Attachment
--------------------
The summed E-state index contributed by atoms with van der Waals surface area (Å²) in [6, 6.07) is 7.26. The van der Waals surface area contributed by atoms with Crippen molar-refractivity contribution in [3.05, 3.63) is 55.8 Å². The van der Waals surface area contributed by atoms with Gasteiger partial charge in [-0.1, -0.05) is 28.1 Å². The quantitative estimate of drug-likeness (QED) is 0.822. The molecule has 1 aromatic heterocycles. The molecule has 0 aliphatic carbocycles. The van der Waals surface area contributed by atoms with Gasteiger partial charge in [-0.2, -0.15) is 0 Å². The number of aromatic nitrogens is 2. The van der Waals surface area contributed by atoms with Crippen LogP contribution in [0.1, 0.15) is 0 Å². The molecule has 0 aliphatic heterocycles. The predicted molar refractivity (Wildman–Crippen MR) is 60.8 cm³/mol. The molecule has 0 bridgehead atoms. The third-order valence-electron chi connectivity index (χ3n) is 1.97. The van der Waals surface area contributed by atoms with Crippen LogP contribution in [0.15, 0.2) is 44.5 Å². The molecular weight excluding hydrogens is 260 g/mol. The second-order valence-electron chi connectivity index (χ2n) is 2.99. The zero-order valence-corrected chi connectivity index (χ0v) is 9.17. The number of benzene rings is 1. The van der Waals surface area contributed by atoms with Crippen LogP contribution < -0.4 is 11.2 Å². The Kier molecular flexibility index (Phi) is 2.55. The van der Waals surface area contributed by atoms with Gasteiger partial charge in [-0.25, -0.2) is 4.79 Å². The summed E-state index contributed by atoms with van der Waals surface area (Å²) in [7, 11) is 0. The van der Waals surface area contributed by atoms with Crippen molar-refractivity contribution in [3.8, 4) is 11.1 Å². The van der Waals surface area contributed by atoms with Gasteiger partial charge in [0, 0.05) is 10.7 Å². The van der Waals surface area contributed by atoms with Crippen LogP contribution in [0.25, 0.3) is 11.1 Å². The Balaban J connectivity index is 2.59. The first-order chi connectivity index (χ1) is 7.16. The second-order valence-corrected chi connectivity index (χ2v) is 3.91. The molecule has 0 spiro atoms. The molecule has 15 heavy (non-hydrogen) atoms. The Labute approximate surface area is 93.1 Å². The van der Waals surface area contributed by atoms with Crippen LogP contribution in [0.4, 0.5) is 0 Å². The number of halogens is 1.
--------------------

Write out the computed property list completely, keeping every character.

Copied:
The summed E-state index contributed by atoms with van der Waals surface area (Å²) in [6, 6.07) is 7.26. The van der Waals surface area contributed by atoms with Crippen molar-refractivity contribution in [3.05, 3.63) is 55.8 Å². The van der Waals surface area contributed by atoms with Gasteiger partial charge in [-0.1, -0.05) is 28.1 Å². The quantitative estimate of drug-likeness (QED) is 0.822. The molecule has 1 aromatic heterocycles. The molecule has 0 aliphatic carbocycles. The van der Waals surface area contributed by atoms with Gasteiger partial charge in [-0.2, -0.15) is 0 Å². The number of aromatic nitrogens is 2. The van der Waals surface area contributed by atoms with Crippen LogP contribution in [0.1, 0.15) is 0 Å². The molecule has 0 aliphatic heterocycles. The predicted molar refractivity (Wildman–Crippen MR) is 60.8 cm³/mol. The molecule has 0 bridgehead atoms. The third-order valence-electron chi connectivity index (χ3n) is 1.97. The van der Waals surface area contributed by atoms with Crippen LogP contribution in [0.15, 0.2) is 44.5 Å². The molecular weight excluding hydrogens is 260 g/mol. The second-order valence-electron chi connectivity index (χ2n) is 2.99. The zero-order valence-corrected chi connectivity index (χ0v) is 9.17. The number of benzene rings is 1. The van der Waals surface area contributed by atoms with Crippen LogP contribution < -0.4 is 11.2 Å². The Kier molecular flexibility index (Phi) is 2.55. The van der Waals surface area contributed by atoms with Gasteiger partial charge in [-0.25, -0.2) is 4.79 Å². The summed E-state index contributed by atoms with van der Waals surface area (Å²) in [7, 11) is 0. The van der Waals surface area contributed by atoms with Crippen molar-refractivity contribution in [3.8, 4) is 11.1 Å². The van der Waals surface area contributed by atoms with Gasteiger partial charge in [0, 0.05) is 10.7 Å². The van der Waals surface area contributed by atoms with Crippen LogP contribution in [0.25, 0.3) is 11.1 Å². The Balaban J connectivity index is 2.59. The first-order chi connectivity index (χ1) is 7.16. The second-order valence-corrected chi connectivity index (χ2v) is 3.91. The molecule has 0 spiro atoms. The molecule has 15 heavy (non-hydrogen) atoms. The Labute approximate surface area is 93.1 Å². The van der Waals surface area contributed by atoms with Crippen LogP contribution in [0.4, 0.5) is 0 Å². The number of halogens is 1.